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Co-hosts Canada already building towards 2026 World Cup success

John Herdman, Canada head coach, has already started building towards the 2026 World Cup. Photo: REUTERS/Paulo Whitaker

John Herdman, Canada head coach, has already started building towards the 2026 World Cup. Photo: REUTERS/Paulo Whitaker

Published Jul 18, 2018


TORONTO - With Champagne corks still popping in Paris as France celebrated their 2018 World Cup triumph, Canada coach John Herdman was hard at work on Tuesday thinking about how to get his side invited to the party in four years time.

For Canadians World Cup fun is something they have rarely had any direct interest in, instead living vicariously through others waving the flag of their ancestral homes. Canada has qualified just once for the World Cup, in 1986, when they lost all three group matches and failed to score a goal.

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The man Soccer Canada has turned to right the ship is Herdman, a high-energy Englishman who relies on motivation and inspiration as much as tactics and has never managed a men's team but found success in the women's game, steering Canada to bronze medals at the 2012 and 2016 Olympics. Soccer Canada is counting on Herdman's contagious enthusiasm, outside-the-box-thinking and attention to detail to accomplish what a long line of managers with more traditional resumes were unable to do and qualify the country for a World Cup.

"We're going to fight for everything we can to get this team over the line in 2022 or die trying," declared Herdman, looking ahead to the tournament in Qatar in four years. "Three MLS clubs, three MLS academies, a Canadian professional league right on the horizon, we should be qualified. In four years time what you have created is a foundation for future success but it will be built on the fact you have achieved success and if you achieve success in 2022 you know the foundation is there for more."

If you cannot get an invitation to a party, however, you throw one, with Canada set to co-host the 2026 World Cup along with the United States and Mexico. All three countries are likely to receive automatic entry, although FIFA has yet to confirm the qualification rules for the first World Cup to feature 48 nations.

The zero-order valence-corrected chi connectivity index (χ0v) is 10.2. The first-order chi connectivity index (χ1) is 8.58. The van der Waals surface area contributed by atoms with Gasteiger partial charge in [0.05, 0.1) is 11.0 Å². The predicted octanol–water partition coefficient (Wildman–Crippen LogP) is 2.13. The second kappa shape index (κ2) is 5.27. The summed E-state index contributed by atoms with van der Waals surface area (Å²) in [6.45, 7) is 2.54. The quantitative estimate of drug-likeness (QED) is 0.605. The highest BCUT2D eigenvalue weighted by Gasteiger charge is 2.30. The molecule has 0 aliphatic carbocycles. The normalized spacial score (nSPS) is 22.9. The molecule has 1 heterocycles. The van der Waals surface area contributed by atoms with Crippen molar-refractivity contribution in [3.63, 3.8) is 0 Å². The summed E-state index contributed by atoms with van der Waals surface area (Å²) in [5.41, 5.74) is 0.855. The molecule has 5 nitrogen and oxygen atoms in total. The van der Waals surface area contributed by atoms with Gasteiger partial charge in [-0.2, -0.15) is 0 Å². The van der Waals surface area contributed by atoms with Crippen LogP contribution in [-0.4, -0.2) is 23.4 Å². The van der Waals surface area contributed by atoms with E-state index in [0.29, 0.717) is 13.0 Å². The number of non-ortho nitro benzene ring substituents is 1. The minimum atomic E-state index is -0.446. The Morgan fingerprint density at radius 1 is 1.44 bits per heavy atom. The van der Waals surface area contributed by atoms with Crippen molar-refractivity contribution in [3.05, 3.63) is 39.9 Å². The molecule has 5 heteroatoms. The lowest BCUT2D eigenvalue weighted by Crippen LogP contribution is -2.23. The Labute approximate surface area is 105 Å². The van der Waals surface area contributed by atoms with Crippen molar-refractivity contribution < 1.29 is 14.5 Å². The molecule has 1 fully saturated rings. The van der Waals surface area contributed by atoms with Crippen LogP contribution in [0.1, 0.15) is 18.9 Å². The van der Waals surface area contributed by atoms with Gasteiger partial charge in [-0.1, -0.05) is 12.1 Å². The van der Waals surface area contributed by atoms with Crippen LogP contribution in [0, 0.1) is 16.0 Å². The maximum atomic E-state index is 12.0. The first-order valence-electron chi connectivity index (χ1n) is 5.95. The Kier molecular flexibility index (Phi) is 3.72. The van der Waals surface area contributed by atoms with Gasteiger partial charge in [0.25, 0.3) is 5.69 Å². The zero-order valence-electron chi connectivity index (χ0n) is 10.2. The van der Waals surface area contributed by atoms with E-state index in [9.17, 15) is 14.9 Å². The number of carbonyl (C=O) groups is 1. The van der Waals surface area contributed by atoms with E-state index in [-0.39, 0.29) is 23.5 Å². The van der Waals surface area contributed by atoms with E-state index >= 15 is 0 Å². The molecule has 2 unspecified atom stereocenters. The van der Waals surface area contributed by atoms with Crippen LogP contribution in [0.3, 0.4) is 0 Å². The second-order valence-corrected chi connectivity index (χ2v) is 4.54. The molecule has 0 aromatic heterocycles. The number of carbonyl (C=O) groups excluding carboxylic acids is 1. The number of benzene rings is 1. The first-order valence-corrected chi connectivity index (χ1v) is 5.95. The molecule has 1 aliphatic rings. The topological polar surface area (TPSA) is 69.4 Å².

The Road to 2022 begins now. #CANMNT v Dominica on 16 October in Toronto 🍁

— Canada Soccer (@CanadaSoccerEN) July 17, 2018

Whether they obtain direct entry or have to qualify, either way the pressure is on and Canada is looking at an eight year runway to get its soccer act together. Herdman hopes to begin laying the foundations of a winning culture with the start of the CONCACAF Nations League qualifying. The top 10 nations will earn spots in the 2019 CONCACAF Gold Cup.

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The Road to 2022 Begins, as Soccer Canada is promoting the kickoff to the World Cup campaign, starts with matches against U.S. Virgin Islands, St. Kitts & Nevis, French Guiana and Dominica, who they play in Toronto on 16 October. While the lineup is one that should not strike fear into the Canadians, it is one Herdman is taking seriously.

"These are meaningful matches, you bring a group of men together where there is real expectation, scrutiny and consequence which drives competition and drives performance levels," said Herdman. "It gives you that real focus that you have to win matches. It's that simple." 


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